How do humans perceive art created by Artificial Intelligence?

“Artificial intelligence” (AI) is ubiquitous in our everyday lives these days. While the technology is incorporated not only into smartphones, translators, voice assistants and self-driving cars, it has now also pathed its way into the art world. For instance, AI is able to recreate paintings of well-established artists (Iansiti & Lakhani, 2020), but can generate original art styles (Schwab, 2017), songs (Vincent, 2016), or poems as well (Gibbs, 2016). It is usually impossible for people to distinguish between human-made and AI-created art, hence, they often place high artistic (Elgammal et al., 2017) as well as monetary value on AI artwork (BBC, 2018). A recent study titled “Defending humankind: Anthropocentric bias in the appreciation of AI art” published in Computers in Human Behavior investigated how people react to art created by AI systems and labeled as such, compared to artwork labeled as human-made.

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Research overview

The study was conducted by Dr. Florian Buehler, who is senior lecturer at Vorarlberg University of Applied Science and a guest lecturer at HfT Stuttgart, and his colleagues from the Vrije Universiteit Amsterdam and University of British Columbia. It comprised of four experiments, totaling 1,708 participants. While the first experiment surveyed university students in the Netherlands, participants in the following experiments were UK residents.

Study participants rated two artworks: one “AI-made” and one “human-made”. Labels were randomized to assess whether there was a bias against AI-made art regardless of the presented content. One experiment utilized two short music clips created by AIVA. Another experiment used paintings by famous artists (Paul Klee and Kandinsky), while in yet another experiment participants were shown images created by the autonomous AI artist AICAN. Posters of artworks served as stimuli in the last experiment. Following exposure to the music (paintings, or posters), participants were then asked which of the two artworks they admired more in respect to the emotional experience of awe and which they thought was more creative.

Main findings

  • Participants experienced less awe for art labeled as AI-made (vs. human-made).
  • Participants perceived art labeled as AI-made (vs. human-made) as less creative.
  • Anthropocentric, meaning the perceived precedence of humans over other species, creativity beliefs moderate the effect on awe. More specifically, the negative perception towards AI-generated art was found only for participants who scored high on anthropocentric creativity beliefs.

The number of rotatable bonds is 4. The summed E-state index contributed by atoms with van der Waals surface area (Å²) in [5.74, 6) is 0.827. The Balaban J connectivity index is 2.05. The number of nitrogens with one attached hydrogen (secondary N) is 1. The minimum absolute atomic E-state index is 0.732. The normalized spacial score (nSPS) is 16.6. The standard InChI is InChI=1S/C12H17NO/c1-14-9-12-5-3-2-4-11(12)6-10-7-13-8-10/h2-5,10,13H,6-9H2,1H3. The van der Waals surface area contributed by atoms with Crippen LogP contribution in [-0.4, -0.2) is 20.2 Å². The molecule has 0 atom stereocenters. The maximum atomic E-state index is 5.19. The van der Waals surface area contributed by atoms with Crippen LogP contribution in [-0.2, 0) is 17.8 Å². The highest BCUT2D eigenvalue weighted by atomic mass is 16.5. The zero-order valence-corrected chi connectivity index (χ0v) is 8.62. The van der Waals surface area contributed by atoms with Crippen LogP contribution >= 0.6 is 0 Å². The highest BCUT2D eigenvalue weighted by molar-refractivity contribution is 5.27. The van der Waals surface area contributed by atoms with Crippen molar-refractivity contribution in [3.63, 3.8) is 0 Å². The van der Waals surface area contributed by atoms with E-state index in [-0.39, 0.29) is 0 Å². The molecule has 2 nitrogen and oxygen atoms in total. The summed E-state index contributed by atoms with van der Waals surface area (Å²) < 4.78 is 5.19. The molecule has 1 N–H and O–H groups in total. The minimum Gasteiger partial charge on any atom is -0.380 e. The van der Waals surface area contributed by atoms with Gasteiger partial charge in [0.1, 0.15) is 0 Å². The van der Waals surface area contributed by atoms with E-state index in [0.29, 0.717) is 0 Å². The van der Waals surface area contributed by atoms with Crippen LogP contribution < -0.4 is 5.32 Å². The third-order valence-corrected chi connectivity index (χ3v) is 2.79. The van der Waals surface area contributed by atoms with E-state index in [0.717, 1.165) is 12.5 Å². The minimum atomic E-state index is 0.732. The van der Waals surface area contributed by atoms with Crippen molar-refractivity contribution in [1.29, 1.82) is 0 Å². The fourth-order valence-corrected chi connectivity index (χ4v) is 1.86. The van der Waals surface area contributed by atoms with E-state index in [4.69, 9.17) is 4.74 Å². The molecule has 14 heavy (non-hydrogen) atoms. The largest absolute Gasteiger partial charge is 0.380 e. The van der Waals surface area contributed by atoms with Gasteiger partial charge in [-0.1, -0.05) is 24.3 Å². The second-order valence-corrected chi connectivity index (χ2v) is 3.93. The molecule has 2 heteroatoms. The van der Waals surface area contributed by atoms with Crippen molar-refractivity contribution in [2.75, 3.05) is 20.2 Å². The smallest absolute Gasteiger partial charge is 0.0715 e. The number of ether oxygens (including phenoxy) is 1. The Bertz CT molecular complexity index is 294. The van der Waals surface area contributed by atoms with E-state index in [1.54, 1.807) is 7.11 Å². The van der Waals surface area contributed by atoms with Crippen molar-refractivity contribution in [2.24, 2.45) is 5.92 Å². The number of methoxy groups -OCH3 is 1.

• Participants would be less likely to buy AI-generated art than human-made art, which was also more pronounced among people who score high on anthropocentric creativity beliefs.
  • The following serial mediation effect was found: Exposure to AI-made (vs. human-made) art -> perceived as less creative -> less awe -> lower preference to buy. This effect again held more for people with stronger anthropocentric creativity beliefs.


This research concluded that art generated by AI is perceived as less creative and inspiring compared to human-created artwork. This perception is especially true for people who believe that creativity is a uniquely human characteristic. The results therefore suggest that there is a distortion of perception when artwork is created by AI, possibly because the participants experienced an ontological threat to the human view on creativity. In other words, our brains typically associate artistic creativity with human intelligence. However, when we realize that AI can also create art, our ideas about creativity and intelligence are shaken. Overall, this study illustrates the need to rethink our ideas about the definition of creativity and who can be creative. AI presents opportunities to enhance our human capabilities rather than threaten them.


BBC News. (2018). Portrait by AI program sells for $432,000. BBC News. October 25

Elgammal, A., Liu, B., Elhoseiny, M., & Mazzone, M. (2017). Can: Creative adversarial networks, generating “art” by learning about styles and deviating from style norms. arXiv preprint arXiv:1706.07068.

Gibbs, S. (2016). Google AI project writes poetry which could make a vogon proud. The Guardian, Guardian News and Media, 17 May 2016

Iansiti, M., & Lakhani, K. R. (2020). Competing in the age of AI: Strategy and leadership when algorithms and networks run the world. Harvard Business Press.

Millet, K., Buehler, F., Du, G., & Kokkoris, M. D. (2023). Defending humankind: Anthropocentric bias in the appreciation of AI art. Computers in Human Behavior, 143, 107707.b

Schwab, K. (2017). The fourth industrial revolution. Currency.

Vincent, J. (2016). This AI-written pop song is almost certainly a dire warning for humanity. Verge.